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Hope of the Heart  by Ellynn

Thanks and hugs to Cairistiona for beta-reading.


Balin and his company.

Gimli sighed, remembering that day thirty years ago when Balin had led the company to reclaim Khazad-dum. They set off with their heads held high – brave, unwavering, adventurous. Some of the residents of Erebor – including the king Dain – beheld Balin's attempt with fear. They thought that Balin would face too many obstacles, too many enemies... including the most dreadful one, the horror they did not name. But in spite of that, even the most suspicious ones could not repress hope – hope that Moria would cease to be the black pit and that it would become Khazad-dum again – the most magnificent kingdom of dwarves.

Balin and his company.

Those were the words that for quite a while no one in Erebor or Iron Hills had uttered aloud. They awoke sorrow, fear and worry.

In the beginning they received good news from Balin. But the success was short-lived – only five years. And then – silence. For almost twenty-five years the people of the Lonely Mountain haven't received any message from Khazad-dum – from neither Balin, nor anyone else from his group. The silence was ominous, and as it went on, it spoke for itself. All the dwarves were aware of the possible outcome.

Possible outcome?, wandered Gimli. The most probable one, his reason replied. Twenty-five years. Twenty-five. That is a lot of time.

But at the same time, the lack of news meant that the worst news wasn’t confirmed either, and until it wasn't, they hoped.

Maybe they are all right, thought Gimli. His heart didn't want to accept the worst alternative.

He spent the last two weeks with the Fellowship chosen in Rivendell, travelling with the Ring-bearer. Every step towards the south was a step closer to Khazad-dum, and at the same time a step towards the possible revealing of the truth: confirmation that his compatriots are dead... or discovery that they are well after all, in spite of all odds.

Maybe they are alive and fight and create. The hope in his heart was weak... but it didn't die out.

Sitting alone during a short break, Gimli knew this was the moment of decision. The Fellowship had arrived in the area where they had to choose: either to go towards the Pass of Caradhras, or to search for the entrance into Khazad-dum. The only remaining alternative led to the south – all the way to the Gap of Rohan. But besides the fact that that particular route was too long, it passed too close to Isengard and Saruman; that alternative was out of the question.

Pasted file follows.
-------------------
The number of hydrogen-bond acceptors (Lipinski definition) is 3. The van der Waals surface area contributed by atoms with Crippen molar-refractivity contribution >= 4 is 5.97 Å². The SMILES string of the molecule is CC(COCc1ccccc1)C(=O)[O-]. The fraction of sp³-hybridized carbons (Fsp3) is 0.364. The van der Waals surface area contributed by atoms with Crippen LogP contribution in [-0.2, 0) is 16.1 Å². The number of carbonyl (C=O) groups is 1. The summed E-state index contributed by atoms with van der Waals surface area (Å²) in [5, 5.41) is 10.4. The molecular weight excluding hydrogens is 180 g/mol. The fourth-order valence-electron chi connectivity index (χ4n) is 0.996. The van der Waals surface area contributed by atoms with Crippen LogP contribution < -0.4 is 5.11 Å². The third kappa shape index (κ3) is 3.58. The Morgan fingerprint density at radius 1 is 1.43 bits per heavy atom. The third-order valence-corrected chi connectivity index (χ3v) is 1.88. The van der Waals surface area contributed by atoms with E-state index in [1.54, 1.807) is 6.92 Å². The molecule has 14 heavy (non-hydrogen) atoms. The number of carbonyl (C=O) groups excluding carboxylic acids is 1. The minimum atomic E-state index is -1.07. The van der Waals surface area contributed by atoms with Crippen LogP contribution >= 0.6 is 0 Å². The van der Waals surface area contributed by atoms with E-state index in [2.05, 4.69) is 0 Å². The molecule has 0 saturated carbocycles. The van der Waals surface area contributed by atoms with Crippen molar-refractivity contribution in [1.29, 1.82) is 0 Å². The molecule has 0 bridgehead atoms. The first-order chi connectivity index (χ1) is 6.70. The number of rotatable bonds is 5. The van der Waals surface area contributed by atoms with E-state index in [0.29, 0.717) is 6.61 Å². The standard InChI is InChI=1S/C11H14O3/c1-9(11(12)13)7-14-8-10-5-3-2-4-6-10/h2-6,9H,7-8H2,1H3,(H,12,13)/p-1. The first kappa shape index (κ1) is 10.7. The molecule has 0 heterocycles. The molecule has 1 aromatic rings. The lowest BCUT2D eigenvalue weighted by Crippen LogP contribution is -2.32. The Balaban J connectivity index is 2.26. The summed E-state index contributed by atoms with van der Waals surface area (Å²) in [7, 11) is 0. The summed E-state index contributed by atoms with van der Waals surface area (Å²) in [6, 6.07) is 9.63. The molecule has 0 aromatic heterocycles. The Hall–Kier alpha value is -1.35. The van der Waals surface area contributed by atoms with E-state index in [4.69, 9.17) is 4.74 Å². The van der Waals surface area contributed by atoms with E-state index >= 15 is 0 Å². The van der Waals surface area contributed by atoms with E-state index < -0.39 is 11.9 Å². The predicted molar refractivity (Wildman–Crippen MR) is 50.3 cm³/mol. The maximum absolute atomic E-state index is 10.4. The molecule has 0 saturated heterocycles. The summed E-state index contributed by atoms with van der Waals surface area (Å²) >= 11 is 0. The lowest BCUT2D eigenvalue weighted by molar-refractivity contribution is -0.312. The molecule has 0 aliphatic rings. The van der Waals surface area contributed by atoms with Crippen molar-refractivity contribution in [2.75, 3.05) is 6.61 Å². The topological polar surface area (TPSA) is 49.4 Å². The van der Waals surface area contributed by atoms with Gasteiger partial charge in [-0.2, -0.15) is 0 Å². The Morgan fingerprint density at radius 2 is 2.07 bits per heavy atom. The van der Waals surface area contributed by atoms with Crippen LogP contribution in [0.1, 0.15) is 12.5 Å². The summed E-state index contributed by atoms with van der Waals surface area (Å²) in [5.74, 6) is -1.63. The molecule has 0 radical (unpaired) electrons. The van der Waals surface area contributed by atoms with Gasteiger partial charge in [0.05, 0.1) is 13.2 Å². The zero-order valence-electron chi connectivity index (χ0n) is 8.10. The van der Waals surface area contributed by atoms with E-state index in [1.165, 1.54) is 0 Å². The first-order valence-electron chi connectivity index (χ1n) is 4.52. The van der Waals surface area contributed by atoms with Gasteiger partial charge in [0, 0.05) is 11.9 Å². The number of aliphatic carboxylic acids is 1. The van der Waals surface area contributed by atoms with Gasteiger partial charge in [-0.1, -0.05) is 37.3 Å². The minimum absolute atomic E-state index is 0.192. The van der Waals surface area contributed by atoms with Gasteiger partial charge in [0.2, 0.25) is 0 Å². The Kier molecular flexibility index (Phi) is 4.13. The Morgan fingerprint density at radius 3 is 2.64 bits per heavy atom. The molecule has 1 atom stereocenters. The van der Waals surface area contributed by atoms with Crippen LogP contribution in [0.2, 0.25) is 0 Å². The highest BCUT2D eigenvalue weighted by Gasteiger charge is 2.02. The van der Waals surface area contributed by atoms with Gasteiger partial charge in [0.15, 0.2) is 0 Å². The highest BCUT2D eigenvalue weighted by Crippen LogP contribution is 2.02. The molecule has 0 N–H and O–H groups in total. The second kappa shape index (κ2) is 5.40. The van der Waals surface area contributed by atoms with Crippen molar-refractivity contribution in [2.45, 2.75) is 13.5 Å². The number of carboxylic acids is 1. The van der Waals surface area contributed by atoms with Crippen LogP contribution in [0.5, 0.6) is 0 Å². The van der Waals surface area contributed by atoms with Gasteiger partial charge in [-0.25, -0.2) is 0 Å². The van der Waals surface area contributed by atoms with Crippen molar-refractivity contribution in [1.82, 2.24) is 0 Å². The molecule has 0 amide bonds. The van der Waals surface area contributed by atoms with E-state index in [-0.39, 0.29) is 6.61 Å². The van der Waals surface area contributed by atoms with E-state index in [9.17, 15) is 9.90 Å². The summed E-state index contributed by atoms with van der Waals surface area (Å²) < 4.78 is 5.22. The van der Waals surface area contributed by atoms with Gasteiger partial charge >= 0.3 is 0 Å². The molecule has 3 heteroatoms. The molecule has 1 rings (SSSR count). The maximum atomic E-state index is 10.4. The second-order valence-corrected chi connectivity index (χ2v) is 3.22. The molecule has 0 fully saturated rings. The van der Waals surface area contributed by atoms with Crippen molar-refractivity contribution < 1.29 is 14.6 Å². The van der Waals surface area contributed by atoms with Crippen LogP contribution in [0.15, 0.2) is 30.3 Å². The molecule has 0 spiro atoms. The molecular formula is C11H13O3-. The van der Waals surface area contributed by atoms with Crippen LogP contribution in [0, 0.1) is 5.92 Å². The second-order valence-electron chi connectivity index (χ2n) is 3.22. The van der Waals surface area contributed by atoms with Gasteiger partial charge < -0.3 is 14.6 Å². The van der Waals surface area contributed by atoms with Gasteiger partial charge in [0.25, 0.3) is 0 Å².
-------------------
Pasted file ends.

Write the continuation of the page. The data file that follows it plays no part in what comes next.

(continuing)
The dwarf sighed. He wanted to pass through Khazad-dum and find Balin so much.

Maybe they are simply to busy to send a messenger. Now, as close to the entrance into Khazad-dum as he had ever been in his life, a hope and fear grew inside him at the same time.

It is impossible that they are so busy that they couldn't send at least one messenger for twenty-five years, reason replied to the previous thought. Gimli shook his head, feeling sad. Somewhere deep inside he knew the truth... but he didn't want to accept it. He desperately searched for arguments.

Maybe they are well, but still there is some reason why they can't contact us.

Twenty-five years.

Maybe the eastern gate is buried, and they don't want to use western entrance because that would mean the messenger would have to face the danger of crossing the mountains. Or the western gate is also unreachable for some reason.

It was quite implausible – it was a mere clinging to the last straw... but his hope still lived.

"Gandalf, we could pass through Khazad-dum," he finally said. The thought of being so close to his kin and not trying to find them was unbearable. He had to put forth the suggestion.

It wasn't accepted. It was decided they would go over the mountain.

He wasn't surprised.

All the tunnels and halls have been full of orcs for a long time, and besides that, our forefathers awoke the nameless fear deep in the mountain, reason reminded him. The odds of Balin and his company succeeding were never good.

He was aware of that, but he couldn't accept it. He didn't want to accept it.

If were alive, they would contact us.

But maybe, just maybe, they are not lost.

As the Fellowship went on and started its way towards Caradhras, the dwarf frowned. Inside him the argument between reason and heart went on, repeated over and over. But he knew he wouldn't give up nor stop believing. And then he decided.

One day. One day when all this is behind us, I'll come back. And I'll look for Balin.

Because no matter how ill-omened the facts seemed – pointing at only one possible outcome, no matter how much time passed since the last news, he knew that his hope that Balin and the others were alive would never die.

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